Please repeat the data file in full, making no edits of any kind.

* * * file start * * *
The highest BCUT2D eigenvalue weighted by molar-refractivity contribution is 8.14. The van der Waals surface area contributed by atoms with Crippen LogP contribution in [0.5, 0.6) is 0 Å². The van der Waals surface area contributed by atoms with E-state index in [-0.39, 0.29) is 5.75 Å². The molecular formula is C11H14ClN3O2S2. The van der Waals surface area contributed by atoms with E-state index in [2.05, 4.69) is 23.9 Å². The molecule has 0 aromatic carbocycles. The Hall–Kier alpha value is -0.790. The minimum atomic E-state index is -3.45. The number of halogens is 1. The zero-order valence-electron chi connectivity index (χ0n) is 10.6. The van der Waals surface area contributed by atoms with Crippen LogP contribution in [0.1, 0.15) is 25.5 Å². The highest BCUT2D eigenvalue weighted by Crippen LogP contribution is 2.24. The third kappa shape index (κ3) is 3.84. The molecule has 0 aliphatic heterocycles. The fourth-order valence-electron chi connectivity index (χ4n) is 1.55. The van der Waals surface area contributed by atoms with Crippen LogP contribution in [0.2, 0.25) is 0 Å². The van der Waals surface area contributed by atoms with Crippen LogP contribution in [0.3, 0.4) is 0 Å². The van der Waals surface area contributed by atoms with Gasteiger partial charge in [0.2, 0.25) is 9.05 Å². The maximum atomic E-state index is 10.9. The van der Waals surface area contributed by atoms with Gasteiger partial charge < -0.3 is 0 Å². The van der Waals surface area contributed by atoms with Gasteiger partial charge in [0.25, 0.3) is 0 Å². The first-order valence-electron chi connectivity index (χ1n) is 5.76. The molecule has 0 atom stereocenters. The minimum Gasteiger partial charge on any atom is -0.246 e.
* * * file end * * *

The highest BCUT2D eigenvalue weighted by molar-refractivity contribution is 8.14. The van der Waals surface area contributed by atoms with Crippen LogP contribution in [0.5, 0.6) is 0 Å². The van der Waals surface area contributed by atoms with E-state index in [-0.39, 0.29) is 5.75 Å². The molecular formula is C11H14ClN3O2S2. The van der Waals surface area contributed by atoms with E-state index in [2.05, 4.69) is 23.9 Å². The molecule has 0 aromatic carbocycles. The Hall–Kier alpha value is -0.790. The minimum atomic E-state index is -3.45. The number of halogens is 1. The zero-order valence-electron chi connectivity index (χ0n) is 10.6. The van der Waals surface area contributed by atoms with Crippen LogP contribution in [0.1, 0.15) is 25.5 Å². The highest BCUT2D eigenvalue weighted by Crippen LogP contribution is 2.24. The third kappa shape index (κ3) is 3.84. The molecule has 0 aliphatic heterocycles. The fourth-order valence-electron chi connectivity index (χ4n) is 1.55. The van der Waals surface area contributed by atoms with Crippen LogP contribution in [0.2, 0.25) is 0 Å². The van der Waals surface area contributed by atoms with Crippen LogP contribution in [0.3, 0.4) is 0 Å². The van der Waals surface area contributed by atoms with Gasteiger partial charge in [0.2, 0.25) is 9.05 Å². The maximum atomic E-state index is 10.9. The van der Waals surface area contributed by atoms with Gasteiger partial charge < -0.3 is 0 Å². The van der Waals surface area contributed by atoms with Gasteiger partial charge in [0.25, 0.3) is 0 Å². The first-order valence-electron chi connectivity index (χ1n) is 5.76. The molecule has 0 atom stereocenters. The minimum Gasteiger partial charge on any atom is -0.246 e.